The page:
The close bonds forged over the years within the Melbourne Track Club are serving its members well in the era of self-isolation.
In the most individual of sports, the ethos of the MTC has often been likened to that of a football club, with members pushing each other to greater heights and celebrating each other's triumphs.
Ryan and Genevieve Gregson are the first couple of Australian athletics, on and off the track.
Late-blooming marathoner Sinead Diver is a prominent modern-day success story in a training squad which also includes the likes of Jack Rayner, Jordan Williamsz and Matthew Ramsden.
And then there's rising star Stewart McSweyn and Brett Robinson, who MTC coach Nic Bideau reckons are as close as any athletes he has ever encountered.
With the Tokyo Olympics pushed back a year and the global track and field circuit on hold until at least late 2020 - and quite possibly even longer - members of the MTC squad have scattered across the country.
The Gregsons are in the NSW town of Forster, middle-distance star Ramsden has returned to Western Australia and the likes of McSweyn, Robinson and Diver are at home in Melbourne, training alone or in pairs.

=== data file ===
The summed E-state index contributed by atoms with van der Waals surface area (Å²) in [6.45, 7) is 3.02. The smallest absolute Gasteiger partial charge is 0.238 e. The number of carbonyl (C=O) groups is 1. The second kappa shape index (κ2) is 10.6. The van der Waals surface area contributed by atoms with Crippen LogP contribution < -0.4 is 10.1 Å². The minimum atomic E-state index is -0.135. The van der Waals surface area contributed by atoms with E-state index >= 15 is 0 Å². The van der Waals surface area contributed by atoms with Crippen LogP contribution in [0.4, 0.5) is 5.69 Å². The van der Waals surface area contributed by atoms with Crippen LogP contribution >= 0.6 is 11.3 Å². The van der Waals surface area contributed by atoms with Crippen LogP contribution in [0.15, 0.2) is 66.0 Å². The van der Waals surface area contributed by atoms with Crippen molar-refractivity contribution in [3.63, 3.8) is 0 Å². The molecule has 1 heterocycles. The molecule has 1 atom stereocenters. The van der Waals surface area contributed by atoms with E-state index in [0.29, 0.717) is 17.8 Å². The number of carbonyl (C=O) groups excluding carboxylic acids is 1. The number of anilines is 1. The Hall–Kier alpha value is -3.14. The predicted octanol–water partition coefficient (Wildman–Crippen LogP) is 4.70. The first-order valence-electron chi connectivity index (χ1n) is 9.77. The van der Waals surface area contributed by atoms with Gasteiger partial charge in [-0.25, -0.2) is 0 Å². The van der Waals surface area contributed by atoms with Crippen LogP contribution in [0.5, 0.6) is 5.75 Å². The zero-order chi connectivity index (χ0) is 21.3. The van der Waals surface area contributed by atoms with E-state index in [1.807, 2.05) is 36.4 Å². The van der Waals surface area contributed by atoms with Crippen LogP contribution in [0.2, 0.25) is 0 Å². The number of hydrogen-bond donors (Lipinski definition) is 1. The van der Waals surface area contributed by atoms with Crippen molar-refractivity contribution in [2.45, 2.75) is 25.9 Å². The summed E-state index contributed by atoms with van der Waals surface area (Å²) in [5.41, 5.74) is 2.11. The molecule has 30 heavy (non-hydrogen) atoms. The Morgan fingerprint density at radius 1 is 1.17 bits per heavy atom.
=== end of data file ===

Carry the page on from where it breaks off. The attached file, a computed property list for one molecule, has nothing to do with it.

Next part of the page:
But they are all constantly in touch.
"You communicate with them as much as you can without being a pest," Bideau told AAP.
"Getting everyone together and training together is a unique thing for us but it's just not possible at the moment.
"We can't really measure our success because there's no competition.
"When competitions are back on the table we'll be straight back together again and pick up the pieces.
"I've got faith in these guys that they know what's expected of them, the level of excellence and the amount of effort required day in and day out.
"But they're not going to be as fit as they normally are because they don't need to be."
McSweyn and Robinson, in particular, were in great form before coronavirus brought world sport to a shuddering halt early this year.
The 24-year-old McSweyn smashed the Australian 10,000m record in December and has also posted Olympic qualifying times in the 1500m and 5000m.
His on-track mentor Robinson - who was primarily responsible for enticing McSweyn into the MTC fold - broke the Australian half-marathon record in Japan in February.
"People asked me if Brett doing that was a shock but it didn't surprise me because he's the only one who can keep up with Stewy in training," Bideau said.
"Everything has gone absolutely perfectly for Stewy since he started back at training in October.
"I thought he could do something amazing this year and I was really looking forward to what he could do in Tokyo.
"Now it's off the table this year we're just hoping, because we've got to do it all again and everything has to go perfectly again."
One thing's for sure; McSweyn and his running mates won't be lacking for support, when they're training solo and when things return to normal and they get the band back together.
"They're not meeting in training but they're still connecting on Zoom or WhatsApp because they've got such good relationships," Bideau said.
"They travel overseas together, they've lived in Spain together and in London together.
"They've been together in a lot of different situations and when you train really hard with someone you form a unique bond."
Australian Associated Press